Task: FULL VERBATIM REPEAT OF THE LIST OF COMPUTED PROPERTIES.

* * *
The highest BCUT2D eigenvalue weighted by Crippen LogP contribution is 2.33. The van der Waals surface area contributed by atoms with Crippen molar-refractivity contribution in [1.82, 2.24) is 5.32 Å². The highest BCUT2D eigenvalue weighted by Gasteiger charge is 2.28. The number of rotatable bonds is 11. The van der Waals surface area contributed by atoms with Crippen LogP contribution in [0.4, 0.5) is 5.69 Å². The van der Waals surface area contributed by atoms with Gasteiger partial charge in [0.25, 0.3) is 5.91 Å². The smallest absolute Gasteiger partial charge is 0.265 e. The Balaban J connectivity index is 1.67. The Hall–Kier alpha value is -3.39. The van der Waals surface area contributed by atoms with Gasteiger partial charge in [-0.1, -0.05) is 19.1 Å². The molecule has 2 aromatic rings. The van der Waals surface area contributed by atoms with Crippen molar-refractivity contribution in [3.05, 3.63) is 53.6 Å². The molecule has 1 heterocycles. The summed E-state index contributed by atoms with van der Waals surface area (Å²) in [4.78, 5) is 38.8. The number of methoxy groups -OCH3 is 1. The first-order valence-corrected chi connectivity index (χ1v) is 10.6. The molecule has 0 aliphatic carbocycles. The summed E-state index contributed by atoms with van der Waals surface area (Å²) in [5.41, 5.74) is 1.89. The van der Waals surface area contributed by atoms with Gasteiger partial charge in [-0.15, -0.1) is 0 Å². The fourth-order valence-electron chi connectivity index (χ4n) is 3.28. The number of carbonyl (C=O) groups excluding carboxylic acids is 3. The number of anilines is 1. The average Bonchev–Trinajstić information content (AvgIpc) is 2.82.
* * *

The highest BCUT2D eigenvalue weighted by Crippen LogP contribution is 2.33. The van der Waals surface area contributed by atoms with Crippen molar-refractivity contribution in [1.82, 2.24) is 5.32 Å². The highest BCUT2D eigenvalue weighted by Gasteiger charge is 2.28. The number of rotatable bonds is 11. The van der Waals surface area contributed by atoms with Crippen LogP contribution in [0.4, 0.5) is 5.69 Å². The van der Waals surface area contributed by atoms with Gasteiger partial charge in [0.25, 0.3) is 5.91 Å². The smallest absolute Gasteiger partial charge is 0.265 e. The Balaban J connectivity index is 1.67. The Hall–Kier alpha value is -3.39. The van der Waals surface area contributed by atoms with Gasteiger partial charge in [-0.1, -0.05) is 19.1 Å². The molecule has 2 aromatic rings. The van der Waals surface area contributed by atoms with Crippen molar-refractivity contribution in [3.05, 3.63) is 53.6 Å². The molecule has 1 heterocycles. The summed E-state index contributed by atoms with van der Waals surface area (Å²) in [4.78, 5) is 38.8. The number of methoxy groups -OCH3 is 1. The first-order valence-corrected chi connectivity index (χ1v) is 10.6. The molecule has 0 aliphatic carbocycles. The summed E-state index contributed by atoms with van der Waals surface area (Å²) in [5.41, 5.74) is 1.89. The van der Waals surface area contributed by atoms with Gasteiger partial charge in [-0.15, -0.1) is 0 Å². The fourth-order valence-electron chi connectivity index (χ4n) is 3.28. The number of carbonyl (C=O) groups excluding carboxylic acids is 3. The number of anilines is 1. The average Bonchev–Trinajstić information content (AvgIpc) is 2.82.